The Difference Between ‘Towards’ and ‘Away-From’ Motivation (and Why You Need Some ‘Towards’)

Man in a vat of boiling poo, realising that 'away' is not a direction

Your values provide your motivation. That motivation can be towards what you want, away from what you don’t want, or a mixture of the two. Because ‘away-from’ motivation generally runs out well before you reach your goal, you may find that values that are mainly ‘away-from’ will not be fulfilled consistently.

How does this happen? Well, let’s say someone grows up in poverty, and they are absolutely determined to get away from that so they, or their own children, never have to face that again. So they start their own business, and they work and work and work, and with a bit of luck, a lot of determination, and some bright ideas, their business is successful and they become a millionaire.

Now if their only motivation was to get away from poverty, they’ve done it. At a certain point, maybe while they are being served champagne and caviar on their yacht in the Caribbean, they will think “OK, I’m not poor any more”. And their motivation will go, they won’t put so much effort into their business, and if the market turns against them for a while, they could find their business in trouble. Maybe they even go bankrupt. And they’re poor again – so their motivation comes back, they work like crazy, and they recover and make another fortune. This pattern, making and losing fortunes, could happen several times.

Of course this doesn’t only happen with money. If you’ve ever tried to ‘lose weight’ (and notice whether that’s a towards or away-from), many people find they just can’t lose that last half-stone. That’s because they are motivating themselves with away-froms. The bad feeling they got from looking at the overweight person in the mirror was what motivated them to diet, so the closer they get to their target weight, the less bad they feel and the less motivation they have.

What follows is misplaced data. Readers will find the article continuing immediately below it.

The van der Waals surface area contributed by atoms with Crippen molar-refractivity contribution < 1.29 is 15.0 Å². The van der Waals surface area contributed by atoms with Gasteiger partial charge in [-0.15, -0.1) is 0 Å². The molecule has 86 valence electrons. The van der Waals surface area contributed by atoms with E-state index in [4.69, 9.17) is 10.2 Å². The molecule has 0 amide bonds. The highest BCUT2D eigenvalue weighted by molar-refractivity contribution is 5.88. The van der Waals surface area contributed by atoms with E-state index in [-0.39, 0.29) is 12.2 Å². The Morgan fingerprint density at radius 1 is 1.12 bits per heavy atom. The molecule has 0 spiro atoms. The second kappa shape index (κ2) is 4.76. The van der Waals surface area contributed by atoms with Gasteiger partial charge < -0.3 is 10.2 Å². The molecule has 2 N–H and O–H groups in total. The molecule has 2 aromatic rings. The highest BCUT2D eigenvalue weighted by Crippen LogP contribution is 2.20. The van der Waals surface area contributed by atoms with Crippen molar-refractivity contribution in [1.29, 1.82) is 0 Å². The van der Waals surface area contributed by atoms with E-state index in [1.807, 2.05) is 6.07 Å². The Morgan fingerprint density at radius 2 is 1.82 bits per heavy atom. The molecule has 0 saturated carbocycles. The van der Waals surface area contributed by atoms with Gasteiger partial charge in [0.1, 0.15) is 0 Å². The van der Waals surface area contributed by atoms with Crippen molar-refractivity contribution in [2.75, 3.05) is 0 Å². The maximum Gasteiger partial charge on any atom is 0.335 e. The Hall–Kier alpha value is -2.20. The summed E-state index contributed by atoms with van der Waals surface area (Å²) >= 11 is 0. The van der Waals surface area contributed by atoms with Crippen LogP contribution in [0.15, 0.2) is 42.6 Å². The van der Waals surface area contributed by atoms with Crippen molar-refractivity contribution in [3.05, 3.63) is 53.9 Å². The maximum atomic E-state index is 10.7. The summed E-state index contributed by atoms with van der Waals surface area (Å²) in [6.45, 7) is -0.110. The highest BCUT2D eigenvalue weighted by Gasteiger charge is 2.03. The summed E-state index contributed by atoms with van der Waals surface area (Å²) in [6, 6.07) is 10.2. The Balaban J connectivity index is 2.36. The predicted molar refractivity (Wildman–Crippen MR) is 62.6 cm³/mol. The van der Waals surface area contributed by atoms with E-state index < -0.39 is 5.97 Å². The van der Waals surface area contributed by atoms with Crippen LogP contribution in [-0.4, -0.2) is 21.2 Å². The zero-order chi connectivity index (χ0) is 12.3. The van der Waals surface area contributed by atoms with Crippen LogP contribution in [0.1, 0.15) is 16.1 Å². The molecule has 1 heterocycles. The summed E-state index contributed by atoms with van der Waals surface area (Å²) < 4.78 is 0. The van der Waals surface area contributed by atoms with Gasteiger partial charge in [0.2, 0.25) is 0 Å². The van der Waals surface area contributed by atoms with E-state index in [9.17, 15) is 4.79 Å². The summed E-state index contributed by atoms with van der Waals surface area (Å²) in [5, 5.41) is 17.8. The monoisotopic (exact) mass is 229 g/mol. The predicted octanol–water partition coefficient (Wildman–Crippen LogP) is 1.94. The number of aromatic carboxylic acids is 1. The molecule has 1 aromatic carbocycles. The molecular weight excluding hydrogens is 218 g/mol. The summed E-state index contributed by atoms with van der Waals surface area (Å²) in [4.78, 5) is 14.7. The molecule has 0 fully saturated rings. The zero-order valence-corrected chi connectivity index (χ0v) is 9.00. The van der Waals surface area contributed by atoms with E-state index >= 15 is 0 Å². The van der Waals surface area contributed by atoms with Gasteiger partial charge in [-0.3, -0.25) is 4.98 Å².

In fact, it can be more complicated than that. I did some belief work with one of my friends in the course of which she discovered that unconsciously, she believed that she had to feel bad when she looked at herself in the mirror or she would have no motivation for losing weight. So her unconscious mind was actually blocking her from losing the half-stone so as to preserve her away-from motivation.

‘Away-from’ motivation is great for giving you a kick in the pants to get started, but it really doesn’t work on its own longer term. For that you need ‘towards’ motivation’, which stays the same or even gets stronger as you get closer to achieving your goal.

Another downside of away-from motivation is that it’s undirected. I’ll give you an illustration that’s easy to remember. Suppose I’m standing in a big vat of boiling… poo. It’s pretty unpleasant in there, so I’m strongly motivated to get out. So which direction am I going to jump? The answer, of course, is any direction at all. It doesn’t matter, as long as I get away – and ‘away’ is not a direction. I might end up further away from where I would ideally prefer to be, but while I’m focused on getting out of the poo, it doesn’t matter. And if that’s all my motivation was, then once I get far enough away, my motivation disappears and I won’t take any more action until the next unpleasant thing comes along that I’m motivated to avoid or escape from. Maybe you know someone with that kind of motivation pattern?

By contrast, if I’m motivated towards a specific goal, it gives me direction. I know which direction I have to go in order to get there, and if I get knocked off course by events, I can correct my course so I’m still heading in the right direction. And my motivation may even strengthen the closer I get, and as it’s almost within my grasp…

Finally, away-from motivation is stressful. If that’s all I have, then to the extent that I’m motivated at all, my internal representations are all of stuff that I dislike and want to get away from, so in order to be motivated I have to feel bad. But with towards motivation, my internal representations are of where I want to get to. I have a dream of reaching my goal – so even if my current situation is objectively pretty bad (like in the poo) I stay in a good and resourceful state because I am motivated towards the positive internal representation of my goal.

This is an extract from my book Practical NLP 8: Values, Goals, and Timelines. Check out the whole Practical NLP series, plus my other books about NLP, Appreciative Inquiry, and coaching here.

Or get a signed copy of my earlier book, Achieve Your Goals, here!

© 2024, Andy Smith. All rights reserved.

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